The University Record, March 15, 1993

2 faculty members, 2 students honored by MAGB

By Rebecca A. Doyle

Two faculty members and two students from the U-M will be honored at the Michigan Association of Governing Boards of Higher Education Convocation April 7 in East Lansing. The awards recognize distinguished faculty and outstanding students from each of Michigan’s 15 four-year public universities.

Mary L. Brake, associate professor of nuclear engineering, “is a dedicated teacher who has made major contributions to laboratory course development,” said Erdogan Gulari, senior associate dean for academic affairs in the College of Engineering, who nominated her for the award. “Working with students on an individual basis is an area in which Dr. Brake is especially effective, and she is an excellent counselor at both the undergraduate and graduate levels.”

Brake has attained a national reputation in research as a plasma spectroscopist and her work has been applied to plasma processing, microwave plasmas and electron-beam pumped lasers.

“Much of her work has required the design and construction of first-of-it’s-kind equipment,” continued Gulari. “Dr. Brake has built on her strong background in both engineering and physics to bring a unique capability to her research laboratory.”

Leroy B. Townsend, the Albert B. Prescott Professor of Medicinal Chemistry, “is a distinguished scientist and teacher and is world-renowned in the field of cancer research,” said Ara G. Paul, dean of the College of Pharmacy, in nominating Townsend for the award. “He has synthesized a significant number of compounds that show promise and has one currently in phase II of clinical trials. In the field of viral diseases, Dr. Townsend has made significant contributions to the treatment of herpes and AIDS.”

Townsend has developed a new drug to treat filariasis, a parasitic disease prevalent in Third World countries. The drug will be distributed by the World Health Organization.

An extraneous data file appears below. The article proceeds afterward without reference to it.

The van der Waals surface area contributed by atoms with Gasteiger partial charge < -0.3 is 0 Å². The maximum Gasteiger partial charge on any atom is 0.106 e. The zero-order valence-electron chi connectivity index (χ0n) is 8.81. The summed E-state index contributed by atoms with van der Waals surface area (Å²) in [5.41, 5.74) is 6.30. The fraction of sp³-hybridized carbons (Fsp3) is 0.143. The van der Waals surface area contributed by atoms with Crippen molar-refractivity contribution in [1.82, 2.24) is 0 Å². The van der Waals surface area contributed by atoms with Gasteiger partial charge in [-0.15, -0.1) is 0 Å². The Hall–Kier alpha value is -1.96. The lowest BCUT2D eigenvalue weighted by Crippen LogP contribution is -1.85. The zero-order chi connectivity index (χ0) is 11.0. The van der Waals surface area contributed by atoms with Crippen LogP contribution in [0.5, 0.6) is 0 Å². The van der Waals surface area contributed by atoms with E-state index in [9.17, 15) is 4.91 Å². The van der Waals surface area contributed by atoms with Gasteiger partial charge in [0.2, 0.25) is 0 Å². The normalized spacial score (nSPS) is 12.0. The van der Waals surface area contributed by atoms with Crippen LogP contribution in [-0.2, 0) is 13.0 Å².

“To have spanned the study of such diversity of diseases and to have developed promising therapeutic agents in each of these areas is a highly unusual and exceptional accomplishment for one scientist,” noted Paul. “But in addition, the 44 Ph.D. students and 26 postdoctoral fellows who have studied with Dr. Townsend have gone on to make significant contributions in their own right in the field of new therapeutic agents.”

Jonathan Rodden, a senior majoring in political science, “has the sort of inquisitive, eclectic mind that chafes against disciplinary boundaries,” noted Liina Wallin, associate director of the LS&A Honors Program. “His expertise as a clarinetist, his love of literature, his facility in German and his predilection for social theory all inform his thinking as a political scientist interested in modernization and industrialization theory.”

Rodden’s activities include presidency of Pi Sigma Alpha, the national political science honorary society; membership in Michigan Mortar Board; handling public relations for SWAT Hunger; serving as site coordinator for the 1990 Huron River Clean-up and participating in a variety of sports.

“Jon is presently engaged in an honors thesis analyzing the role of the Protestant Church in the East German protest movements of the 1980s, especially in Leipzig,” continued Wallin. “His instructors know enough of his remarkable powers of imagination, analysis and expression that they confidently expect the result to be extraordinary.”

Christina Galicia, a senior in chemical engineering, “has a passion for doing things well,” noted Maureen A. Hartford, vice president for student services, “and has spent the last four years as a model student at the University of Michigan by putting her passion to work.”

Galicia has worked to increase student involvement in campus governance by improving leadership opportunities for both the College of Engineering and the entire campus.

“She has been a key player in the development of the LeaderShape program and is a founding member of the Student Leader Board,” Hartford added. LeaderShape is a joint program between the College of Engineering and Hartford’s office that hones leadership skills in undergraduate students. Galicia also has served as the 1992 president of the Engineering Council and has been active in the Society of Women Engineers and the Society of Hispanic Professional Engineers.